Recent studies in education leadership by such leading theorists as Kenneth Leithwooed, Andrew Hargreaves, Michael Fullan and others have increasingly pointed to the differences in the types of problems education leaders are called upon to solve. Though school principals and vice-principals wear a variety of hats every day, their main function is instructional leaders, i.e. principal teachers in the school. In theory, assisting teachers with curriculum matters, classroom management issues, teaching and learning strategies, and assessment techniques should make up the bulk of the work that school leaders do. Unfortunately, however, the reality is that school leaders spend a great deal of their time dealing with strictly technical building management issues such as heating and cooling problems, security problems, maintenance details, and endless streams of urgent but unimportant matters that crip up on a daily basis.
These kinds of problems are straightforward technical problems, and they require little specialized skill to solve. Usually a phone call or two to the proper department is all that is needed to address most of them, but the time consumed in investigating, discussing, phoning around, and supervising is considerable. And though these may be serious matters, such as the heat failing, or the air flow stopping, they are not the types of problems most school leaders are prepared to handle. Education leadership requires advanced education, usually at the graduate school level, in addition to specialized courses in school administration. Ontario, Canada, for example requires a two-part principal’s qualification course in addition to either specialist qualifications in two subject areas or a master’s degree. Prospective leaders then go through rigourous selection processes to ensure that they are prepared to lead a school. Yet with all this specialization in education leadership, most principals and vice-principals do not use the skills, talents and knowledge they’ve developed that qualify them to be leaders.
This is an unfortunate situation because the distraction of dozens of technical problems distract from the more difficult and ultimately important adaptive problems that school leaders are really hired to solve. Adaptive problems, unlike technical problems, are more complicated and difficult to solve because they do not have set solutions. Unlike a broken water pipe or failed heating unit, an adaptive problem involves far more abstract issues like perspective, bias, orientation, practice, experience, and philosophy. The leader who takes on an adaptive problem is not expected to know who to call to fix a problem: he or she is expected to know which people skills to draw upon in order to change a prevailing school climate or culture.
The most common adaptive problems implemention of district or government reforms. The teaching profession, by its nature, is conservative, charged as it is with the duty of passing on civilization from one generation to the next. Individually and collectively, teachers’ thinking is epochal rather than topical. Typical courses in teacher training deal with educational thought since Aristotle. Rapid change or upheaval is not only uncomfortable for teachers but also counterintuitive. But governments think much differently and generally have a useful life of 18 months between election cycles. This makes for ambitious and aggressive change agendas that bring much consternation to the teaching profession. Curriculum relevance, drop-out remediation, assessment theory, and school discipline are hot-button issues that governments at the district and state/provincial level frequently attempt to address with wholesale changes to the way schools work. Recent intiatives into student success, for example, have allowed for significant changes to school staffing, credit assignment, diploma requirements, course selections, and school-community partnerships. Getting staff, parents, students, and the greater community to understand, appreciate, accept and ultimately embrace these changes is tremendously difficult as they require changing the way people think.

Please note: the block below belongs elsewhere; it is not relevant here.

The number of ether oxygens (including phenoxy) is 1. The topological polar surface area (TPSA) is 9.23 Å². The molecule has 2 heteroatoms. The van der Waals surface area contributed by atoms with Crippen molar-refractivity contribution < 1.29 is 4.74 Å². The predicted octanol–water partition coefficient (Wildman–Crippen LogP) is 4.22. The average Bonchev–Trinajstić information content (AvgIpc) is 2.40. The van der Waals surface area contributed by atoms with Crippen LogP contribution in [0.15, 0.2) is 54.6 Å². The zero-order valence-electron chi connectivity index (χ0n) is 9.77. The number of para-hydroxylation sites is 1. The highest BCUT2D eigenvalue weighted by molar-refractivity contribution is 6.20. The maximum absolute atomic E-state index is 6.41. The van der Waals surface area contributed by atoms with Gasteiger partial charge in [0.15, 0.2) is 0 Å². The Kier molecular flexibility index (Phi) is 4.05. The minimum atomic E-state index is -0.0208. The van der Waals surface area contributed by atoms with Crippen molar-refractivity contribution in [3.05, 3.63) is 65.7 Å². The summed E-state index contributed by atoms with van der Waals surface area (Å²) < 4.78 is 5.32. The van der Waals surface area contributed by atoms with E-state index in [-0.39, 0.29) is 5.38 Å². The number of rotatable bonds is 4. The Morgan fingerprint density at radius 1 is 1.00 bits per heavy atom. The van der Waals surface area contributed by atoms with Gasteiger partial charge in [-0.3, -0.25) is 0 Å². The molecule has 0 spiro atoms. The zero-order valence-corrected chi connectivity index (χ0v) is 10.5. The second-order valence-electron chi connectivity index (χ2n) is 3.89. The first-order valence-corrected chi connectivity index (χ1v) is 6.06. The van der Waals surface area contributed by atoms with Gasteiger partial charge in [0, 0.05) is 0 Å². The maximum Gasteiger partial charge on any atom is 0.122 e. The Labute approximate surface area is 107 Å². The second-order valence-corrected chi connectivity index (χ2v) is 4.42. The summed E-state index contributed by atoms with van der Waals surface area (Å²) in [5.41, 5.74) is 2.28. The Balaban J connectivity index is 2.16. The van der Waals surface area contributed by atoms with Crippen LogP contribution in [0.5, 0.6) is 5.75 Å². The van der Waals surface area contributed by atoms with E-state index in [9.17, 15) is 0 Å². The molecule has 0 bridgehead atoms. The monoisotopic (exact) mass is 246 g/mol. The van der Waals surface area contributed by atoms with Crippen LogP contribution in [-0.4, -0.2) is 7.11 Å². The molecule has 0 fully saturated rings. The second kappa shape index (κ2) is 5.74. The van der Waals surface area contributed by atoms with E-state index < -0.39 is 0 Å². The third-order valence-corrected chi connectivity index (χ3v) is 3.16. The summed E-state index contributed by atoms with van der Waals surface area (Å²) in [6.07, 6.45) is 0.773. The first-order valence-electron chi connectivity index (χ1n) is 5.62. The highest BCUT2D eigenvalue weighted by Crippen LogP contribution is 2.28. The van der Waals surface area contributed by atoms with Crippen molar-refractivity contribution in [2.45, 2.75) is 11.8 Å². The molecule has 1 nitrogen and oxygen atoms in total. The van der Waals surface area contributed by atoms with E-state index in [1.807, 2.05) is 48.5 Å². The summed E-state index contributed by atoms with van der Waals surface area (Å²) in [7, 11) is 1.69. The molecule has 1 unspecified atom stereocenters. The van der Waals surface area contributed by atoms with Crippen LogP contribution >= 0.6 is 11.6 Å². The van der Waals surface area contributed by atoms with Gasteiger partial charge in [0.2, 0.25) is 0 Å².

But this is what school leaders are best trained to do. Their resourcefulness as thinkers and leaders is what makes them effective in resolving these types of problems. Adaptive problems require a change in thinking, direction, orientation or philosophy rather than a change of parts as in technical problems. Adaptive problems require superior communication, gentle persuasion, creative staff development, and sincere desire for change whereas technical problems require a generally unsophisticated knowledge of maintenance department phone extensions, paper-trail generation, and paperwork processes. Competence is measured by the latter, but effectiveness by the former. Aspiring (and inspiring) leaders in education are the most valuable when they develop adaptive problem-solving skills.